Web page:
In the second millennium BCE Greece was a collection of city states, similar to the later Classical period, but the states were larger and fewer in number. These states were at various times allies or enemies, but around the 16th century BCE Mycenae came to be the dominant state, and this dominance lasted until the 12th century BCE. This box is labelled as 'The War of Troy', and is intended to date to the mid 13th century BCE, a time when the state was on the verge of going into decline.
While evidence is as usual fragmentary for the late Bronze Age, it seems that the 13th century BCE saw a change in the makeup of the Mycenaean army. The army took on a lighter appearance, and the big heavy tower and figure-of-eight shields disappeared in favour of smaller round shields, as did the four metre long spears, which were now barely half that length but could be handled with one hand. This reduction in shield size required that the men wear more protection, and corselets of leather beneath scale armour appeared. At the same time or a little later greaves make an appearance, but these seem to have been quite thin and gave little protection, and were discarded within a generation or so. Sources of this time show helmets with what seem to be horns, or a 'hedgehog' style, and for the first time warriors wear footwear rather than go barefoot.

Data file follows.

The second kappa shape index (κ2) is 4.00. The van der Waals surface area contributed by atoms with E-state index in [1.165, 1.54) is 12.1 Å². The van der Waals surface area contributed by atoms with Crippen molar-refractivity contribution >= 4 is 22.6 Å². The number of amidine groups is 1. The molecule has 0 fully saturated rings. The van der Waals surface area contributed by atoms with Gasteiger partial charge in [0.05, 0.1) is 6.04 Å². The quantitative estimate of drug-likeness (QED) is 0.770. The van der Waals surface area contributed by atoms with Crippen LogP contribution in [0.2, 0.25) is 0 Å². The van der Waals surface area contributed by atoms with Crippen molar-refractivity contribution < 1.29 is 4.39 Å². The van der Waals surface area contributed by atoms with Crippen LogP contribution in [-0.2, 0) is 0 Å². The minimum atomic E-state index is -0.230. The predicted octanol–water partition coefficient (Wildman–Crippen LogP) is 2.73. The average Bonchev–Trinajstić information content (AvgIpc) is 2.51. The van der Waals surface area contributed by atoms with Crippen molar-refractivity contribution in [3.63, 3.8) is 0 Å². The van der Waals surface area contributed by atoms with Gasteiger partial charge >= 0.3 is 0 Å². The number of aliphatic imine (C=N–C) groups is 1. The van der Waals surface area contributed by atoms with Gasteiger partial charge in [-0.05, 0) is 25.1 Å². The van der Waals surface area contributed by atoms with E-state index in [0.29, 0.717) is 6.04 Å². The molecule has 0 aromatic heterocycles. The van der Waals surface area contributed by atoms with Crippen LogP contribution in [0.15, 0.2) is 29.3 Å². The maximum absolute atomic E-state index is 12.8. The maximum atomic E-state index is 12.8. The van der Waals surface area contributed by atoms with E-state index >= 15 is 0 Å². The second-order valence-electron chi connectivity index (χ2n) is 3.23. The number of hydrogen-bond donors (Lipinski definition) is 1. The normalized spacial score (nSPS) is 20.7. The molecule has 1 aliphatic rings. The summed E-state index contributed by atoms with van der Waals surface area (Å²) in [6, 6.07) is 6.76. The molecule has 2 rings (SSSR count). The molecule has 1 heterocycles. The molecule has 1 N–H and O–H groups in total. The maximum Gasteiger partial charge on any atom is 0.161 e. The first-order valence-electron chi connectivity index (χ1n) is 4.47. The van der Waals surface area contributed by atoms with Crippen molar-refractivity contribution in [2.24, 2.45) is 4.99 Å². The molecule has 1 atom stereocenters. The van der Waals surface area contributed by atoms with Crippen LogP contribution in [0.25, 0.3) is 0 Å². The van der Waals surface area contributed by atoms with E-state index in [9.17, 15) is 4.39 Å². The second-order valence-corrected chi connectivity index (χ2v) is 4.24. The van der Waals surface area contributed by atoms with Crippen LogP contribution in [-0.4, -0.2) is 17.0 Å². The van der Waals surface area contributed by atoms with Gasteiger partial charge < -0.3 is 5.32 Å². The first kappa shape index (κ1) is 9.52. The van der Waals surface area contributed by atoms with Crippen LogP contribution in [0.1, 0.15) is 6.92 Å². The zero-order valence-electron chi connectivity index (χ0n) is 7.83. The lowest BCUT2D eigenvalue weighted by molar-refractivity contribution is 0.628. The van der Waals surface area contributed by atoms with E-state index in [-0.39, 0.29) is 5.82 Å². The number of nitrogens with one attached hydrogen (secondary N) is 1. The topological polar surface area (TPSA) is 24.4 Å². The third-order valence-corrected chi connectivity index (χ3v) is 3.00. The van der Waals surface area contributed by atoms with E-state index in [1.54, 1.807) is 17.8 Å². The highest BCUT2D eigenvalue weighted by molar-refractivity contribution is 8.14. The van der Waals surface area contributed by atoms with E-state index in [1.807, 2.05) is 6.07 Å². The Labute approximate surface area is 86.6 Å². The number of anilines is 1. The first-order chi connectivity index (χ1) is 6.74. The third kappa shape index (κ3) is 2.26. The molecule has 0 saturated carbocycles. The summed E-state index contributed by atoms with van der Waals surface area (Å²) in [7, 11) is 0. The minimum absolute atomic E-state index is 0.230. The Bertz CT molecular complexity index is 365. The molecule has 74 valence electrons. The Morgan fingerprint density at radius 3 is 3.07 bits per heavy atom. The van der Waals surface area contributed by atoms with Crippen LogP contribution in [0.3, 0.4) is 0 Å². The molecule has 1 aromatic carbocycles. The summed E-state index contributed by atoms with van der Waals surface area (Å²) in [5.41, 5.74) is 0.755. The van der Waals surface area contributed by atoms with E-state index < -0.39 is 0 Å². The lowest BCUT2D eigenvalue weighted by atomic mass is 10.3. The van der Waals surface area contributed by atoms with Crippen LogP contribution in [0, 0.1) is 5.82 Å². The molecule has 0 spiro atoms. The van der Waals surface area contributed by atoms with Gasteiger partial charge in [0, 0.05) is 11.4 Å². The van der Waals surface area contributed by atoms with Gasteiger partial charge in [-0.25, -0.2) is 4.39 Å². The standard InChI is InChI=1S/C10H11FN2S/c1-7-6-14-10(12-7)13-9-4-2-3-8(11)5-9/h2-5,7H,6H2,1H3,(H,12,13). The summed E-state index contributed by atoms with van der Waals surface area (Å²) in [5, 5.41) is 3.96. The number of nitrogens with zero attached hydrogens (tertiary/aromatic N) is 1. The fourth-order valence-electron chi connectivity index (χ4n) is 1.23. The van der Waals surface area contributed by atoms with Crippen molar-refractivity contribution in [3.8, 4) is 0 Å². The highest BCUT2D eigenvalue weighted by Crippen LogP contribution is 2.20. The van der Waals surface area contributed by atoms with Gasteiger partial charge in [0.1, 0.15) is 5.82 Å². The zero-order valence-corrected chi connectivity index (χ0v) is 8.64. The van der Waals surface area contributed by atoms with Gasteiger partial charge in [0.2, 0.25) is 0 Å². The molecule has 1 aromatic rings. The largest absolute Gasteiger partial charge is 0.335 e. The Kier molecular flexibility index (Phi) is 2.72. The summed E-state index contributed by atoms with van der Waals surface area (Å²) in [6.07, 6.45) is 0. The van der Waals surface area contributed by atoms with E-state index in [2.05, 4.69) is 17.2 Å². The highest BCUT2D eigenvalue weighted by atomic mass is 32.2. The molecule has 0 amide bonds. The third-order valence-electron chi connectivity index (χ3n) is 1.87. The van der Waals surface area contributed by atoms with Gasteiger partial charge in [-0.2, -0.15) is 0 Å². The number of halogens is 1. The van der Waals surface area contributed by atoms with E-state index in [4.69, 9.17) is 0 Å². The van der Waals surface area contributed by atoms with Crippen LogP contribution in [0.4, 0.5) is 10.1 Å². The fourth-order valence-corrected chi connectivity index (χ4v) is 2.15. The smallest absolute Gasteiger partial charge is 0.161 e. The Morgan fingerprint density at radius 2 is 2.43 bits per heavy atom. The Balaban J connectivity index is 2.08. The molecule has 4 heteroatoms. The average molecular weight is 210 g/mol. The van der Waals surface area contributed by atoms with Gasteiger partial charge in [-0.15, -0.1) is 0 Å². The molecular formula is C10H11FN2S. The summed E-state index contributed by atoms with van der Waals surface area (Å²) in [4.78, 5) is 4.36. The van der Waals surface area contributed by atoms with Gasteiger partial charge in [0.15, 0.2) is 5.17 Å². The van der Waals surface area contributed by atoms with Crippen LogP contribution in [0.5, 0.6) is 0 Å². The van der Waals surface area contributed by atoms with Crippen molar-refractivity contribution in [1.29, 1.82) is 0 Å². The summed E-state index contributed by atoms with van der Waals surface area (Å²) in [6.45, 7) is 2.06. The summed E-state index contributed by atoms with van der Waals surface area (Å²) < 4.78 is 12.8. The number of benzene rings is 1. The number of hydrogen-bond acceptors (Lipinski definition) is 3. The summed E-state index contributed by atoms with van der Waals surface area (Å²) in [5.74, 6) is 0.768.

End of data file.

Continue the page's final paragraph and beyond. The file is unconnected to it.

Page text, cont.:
Griekse troepen die de stad Troy veroverden.
- 42 figuren in 12 standen.
Caesar Miniatures 020